(01-12-2022, 08:05 AM)Sleeprider Wrote: ...Once you have the data from the ASV to contrast against your CPAP data, a lot of your task is actually done. It's hard for the doctors to ignore that evidence.

Actually it's not hard for them to ignore any evidence that they don't want to see!

When I went to my appointment they couldn't read the card from my vauto. I did some work on the card so the the ResMed software wouldn't reject it, and mailed it to them. I got a phone call when they got it, and the very nice nurse said that they could read this card.

Later that day this message appeared in MyChart:


Quote:We recommend using qualified durable medical equipment facilities for the management of PAP therapy.  Your current device is ASV and it is not required for the treatment of obstructive sleep apnea. We may not be able to help monitoring the device that we did not recommend.
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#6
RE: Anyone Know a Doc Comfortable with ASV in NC?
Thanks for all the suggestions! I will check out DotMed. Good ideas re RTP and the universities. Unfortunately, my first doc was at UNC, and my current doc is at Duke.
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#7
RE: Anyone Know a Doc Comfortable with ASV in NC?
(01-12-2022, 01:53 PM)AeroM Wrote:  Good ideas re RTP and the universities. Unfortunately, my first doc was at UNC, and my current doc is at Duke.

Ok, swing and a miss.  Two strikes for me!  Grin

Pinehurst is another area to look in.  Very affluent area (lots of $$$$$ around there).  I have been referred to specialists there on a few occasions for other health issues.  Whether the medical care is better there is subjective, but it's another option.
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Membership in the Advisory Members group does not imply medical expertise or qualification for advising Sleep Apnea patients concerning their treatment.

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#8
RE: Anyone Know a Doc Comfortable with ASV in NC?
AeroM, this is probably a question more suited to your therapy thread, but have you ever confronted your doctor/specialist on his diagnosis of obstructive sleep apnea? You described an initial diagostic test with 3-centrals and 53 hypopnea, and a titration test with 3 OA, 55 CA and 3 hypopnea. This is classic for complex sleep apnea syndrome and central apnea, not obstructive sleep apnea. You need the diagnosis to be reconsidered and an order submitted for ASV titration. What is so hard about that? You are on the path to ASV, you just don't know it. You failed CPAP and have been dispensed a Vauto for just under one-month. This is the normal sequence, and you will ultimately have to demonstrate failure of bilevel to be considered for ASV. These trials and failures are not rules made by your doctor but comes from Medicare and most insurance.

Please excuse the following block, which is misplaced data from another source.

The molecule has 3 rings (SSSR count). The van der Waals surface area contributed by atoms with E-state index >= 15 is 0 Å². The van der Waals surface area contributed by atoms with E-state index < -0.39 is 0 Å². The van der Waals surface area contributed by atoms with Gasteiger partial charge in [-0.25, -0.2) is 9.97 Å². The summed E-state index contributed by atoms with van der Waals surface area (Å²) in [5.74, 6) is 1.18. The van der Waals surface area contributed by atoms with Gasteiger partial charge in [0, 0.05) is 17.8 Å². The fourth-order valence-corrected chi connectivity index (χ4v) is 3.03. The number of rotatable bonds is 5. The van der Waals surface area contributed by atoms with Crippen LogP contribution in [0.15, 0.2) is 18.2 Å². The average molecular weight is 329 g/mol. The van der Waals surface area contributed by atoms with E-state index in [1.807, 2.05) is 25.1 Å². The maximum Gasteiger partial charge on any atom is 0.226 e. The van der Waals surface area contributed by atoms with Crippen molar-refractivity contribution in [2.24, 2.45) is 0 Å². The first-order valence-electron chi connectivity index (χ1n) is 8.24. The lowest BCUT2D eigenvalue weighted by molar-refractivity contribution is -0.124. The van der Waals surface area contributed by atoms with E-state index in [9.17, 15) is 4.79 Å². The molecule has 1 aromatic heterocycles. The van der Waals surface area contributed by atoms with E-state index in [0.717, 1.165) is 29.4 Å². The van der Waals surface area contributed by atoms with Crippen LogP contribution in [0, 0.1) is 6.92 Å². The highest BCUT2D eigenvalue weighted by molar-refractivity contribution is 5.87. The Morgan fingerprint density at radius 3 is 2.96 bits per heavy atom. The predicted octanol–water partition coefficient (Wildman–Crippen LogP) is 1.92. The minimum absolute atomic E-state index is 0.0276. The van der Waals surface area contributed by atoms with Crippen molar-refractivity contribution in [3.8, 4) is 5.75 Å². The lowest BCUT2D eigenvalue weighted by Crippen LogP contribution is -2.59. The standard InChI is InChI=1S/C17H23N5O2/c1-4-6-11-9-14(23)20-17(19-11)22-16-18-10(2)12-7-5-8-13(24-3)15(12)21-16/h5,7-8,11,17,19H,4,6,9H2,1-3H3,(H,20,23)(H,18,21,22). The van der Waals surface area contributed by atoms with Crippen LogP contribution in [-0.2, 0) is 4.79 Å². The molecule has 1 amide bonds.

We have a wiki that describes the usual process leading to getting "advanced positive air pressure therapy" http://www.apneaboard.com/wiki/index.php...P_Machines With that in mind, you are well on your way, but unfortunately you need to make a painful decision. You have been given suggestions in your therapy thread that coached you on how to minimize central sleep apnea. This has worked to lower your AHI to a level that may be deemed acceptable by your medical team, although we understand that your sleep is still in tatters due to unresolved flow-limits and typical problems with someone treating complex sleep apnea with a bilevel without backup rate. You may need to remove optimizations like high trigger sensitivity in order to move forward and fail bilevel, and thereby be eligible for ASV titration. It won't be fun, and it seems counter-intuitive, but once you demonstrate bilevel cannot provide the minimum efficacy needed you can then confront your doctor with the need to reconsider your diagnosis and appropriate therapy with ASV. Have you asked your doctor specifically about his experience with treating complex and central sleep apnea with ASV?